Prognostic significance of EGFR, AREG and EREG amplification and gene expression in muscle invasive bladder cancer.

Muscle invasive bladder cancer (MIBC) remains a prevalent cancer with limited therapeutic options, obviating the need for innovative therapies. The epidermal growth factor receptor (EGFR) is a linchpin in tumor progression and presents a potential therapeutic target in MIBC. Additionally, the EGFR ligands AREG and EREG have shown associations with response to anti-EGFR therapy and improved progression-free survival in colorectal carcinoma.

We investigated the prognostic significance of EGFR, AREG, and EREG in MIBC. Gene expression and copy number analyses were performed via qRT-PCR on tissue samples from 100 patients with MIBC who underwent radical cystectomy at the University Hospital Mannheim (MA; median age 72, interquartile range [IQR] 64-78 years, 25% female). Results were validated in 361 patients from the 2017 TCGA MIBC cohort (median age 69, IQR 60-77 years, 27% female), in the Chungbuk and MDACC cohort. Gene expressions were correlated with clinicopathologic parameters using the Mann-Whitney test, Kruskal-Wallis- test and Spearman correlation. For overall survival (OS), cancer-specific survival (CSS) and disease-free survival (DFS) gene expression was analyzed with Kaplan-Meier and Cox-proportional hazard models.

Significant gene expression differences in EGFR, AREG, and EREG could be detected in all cohorts. In the TCGA cohort, EGFR expression was significantly elevated in patients with EGFR amplification and KRAS wildtype. High AREG expression independently predicted longer OS (HR = 0.35, CI 0.19 - 0.63, p = 0.0004) and CSS (HR = 0.42, CI 0.18 - 0.95, p = 0.0378) in the MA cohort. In the TCGA cohort, high EGFR, AREG, and EREG expression correlated with shorter OS (AREG: HR = 1.57, CI 1.12 - 2.20, p = 0.0090) and DFS (EGFR: HR = 1.91, CI 1.31 - 2.8, p = 0.0008). EGFR amplification was also associated with reduced DFS.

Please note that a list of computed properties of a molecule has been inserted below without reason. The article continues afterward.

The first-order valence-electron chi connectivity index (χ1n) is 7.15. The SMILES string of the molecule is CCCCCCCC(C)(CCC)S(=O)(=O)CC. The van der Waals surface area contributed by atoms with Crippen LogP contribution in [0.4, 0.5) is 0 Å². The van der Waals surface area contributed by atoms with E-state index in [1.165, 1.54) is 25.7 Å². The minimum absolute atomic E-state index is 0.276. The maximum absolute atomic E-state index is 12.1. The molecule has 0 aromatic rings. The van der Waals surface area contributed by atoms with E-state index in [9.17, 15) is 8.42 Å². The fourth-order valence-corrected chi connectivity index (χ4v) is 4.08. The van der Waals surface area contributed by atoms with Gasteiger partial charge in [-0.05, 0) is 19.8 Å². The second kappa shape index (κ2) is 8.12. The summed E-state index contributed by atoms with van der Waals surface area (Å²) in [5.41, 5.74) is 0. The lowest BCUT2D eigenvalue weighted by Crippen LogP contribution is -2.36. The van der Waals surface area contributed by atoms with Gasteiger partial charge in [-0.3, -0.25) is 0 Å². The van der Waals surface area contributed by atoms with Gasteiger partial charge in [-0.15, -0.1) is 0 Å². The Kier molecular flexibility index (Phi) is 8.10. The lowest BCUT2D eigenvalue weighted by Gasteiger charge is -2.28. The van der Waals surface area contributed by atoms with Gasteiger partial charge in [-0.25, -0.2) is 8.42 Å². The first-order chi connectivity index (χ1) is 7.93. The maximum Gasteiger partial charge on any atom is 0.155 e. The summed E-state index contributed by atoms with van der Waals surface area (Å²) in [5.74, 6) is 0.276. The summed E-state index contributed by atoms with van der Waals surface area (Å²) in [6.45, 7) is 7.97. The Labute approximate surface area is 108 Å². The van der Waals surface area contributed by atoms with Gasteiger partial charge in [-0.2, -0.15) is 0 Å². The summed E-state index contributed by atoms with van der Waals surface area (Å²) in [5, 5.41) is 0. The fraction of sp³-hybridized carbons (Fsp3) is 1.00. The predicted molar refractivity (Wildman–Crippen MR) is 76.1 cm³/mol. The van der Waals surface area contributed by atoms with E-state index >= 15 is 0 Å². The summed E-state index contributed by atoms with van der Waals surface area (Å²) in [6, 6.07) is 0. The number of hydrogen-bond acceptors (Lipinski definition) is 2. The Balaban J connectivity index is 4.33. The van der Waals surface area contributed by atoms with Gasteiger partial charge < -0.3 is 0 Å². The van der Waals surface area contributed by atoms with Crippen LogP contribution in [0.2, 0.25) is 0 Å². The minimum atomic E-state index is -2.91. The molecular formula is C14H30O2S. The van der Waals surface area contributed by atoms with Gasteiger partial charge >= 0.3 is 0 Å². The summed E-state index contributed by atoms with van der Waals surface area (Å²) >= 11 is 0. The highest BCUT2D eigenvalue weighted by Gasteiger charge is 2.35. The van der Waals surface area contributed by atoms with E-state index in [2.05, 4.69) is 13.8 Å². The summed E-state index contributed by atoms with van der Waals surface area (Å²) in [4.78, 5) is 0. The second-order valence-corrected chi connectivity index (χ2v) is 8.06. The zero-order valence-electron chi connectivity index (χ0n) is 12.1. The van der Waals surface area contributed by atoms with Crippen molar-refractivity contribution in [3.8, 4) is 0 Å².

High EGFR and EREG indicate worse survival in patients with MIBC. The prognostic role of AREG should further be investigated in large, prospective series. Divergent survival outcomes between the four cohorts should be interpreted cautiously, considering differences in analysis methods and demographics. Further in vitro investigations are necessary to elucidate the functional mechanisms underlying the associations observed in this study.

Frontiers in oncology. 2024 May 28*** epublish ***

Daniel Uysal, Blerta Thaqi, Alexander Fierek, David Jurgowski, Zoran V Popovic, Fabian Siegel, Maurice Stephan Michel, Philipp Nuhn, Thomas Stefan Worst, Philipp Erben, Katja Nitschke

Urologic Research Center, Department of Urology and Urosurgery, Medical Faculty Mannheim, University of Heidelberg, Mannheim, Germany., Institute of Pathology, Medical Faculty Mannheim, University of Heidelberg, Mannheim, Germany., Department of Biomedical Informatics at the Center for Preventive Medicine and Digital Health, Medical Faculty of Mannheim, University of Heidelberg, Mannheim, Germany., Department of Urology, Universitätsklinikum Schleswig-Holstein (UKSH), Kiel, Germany.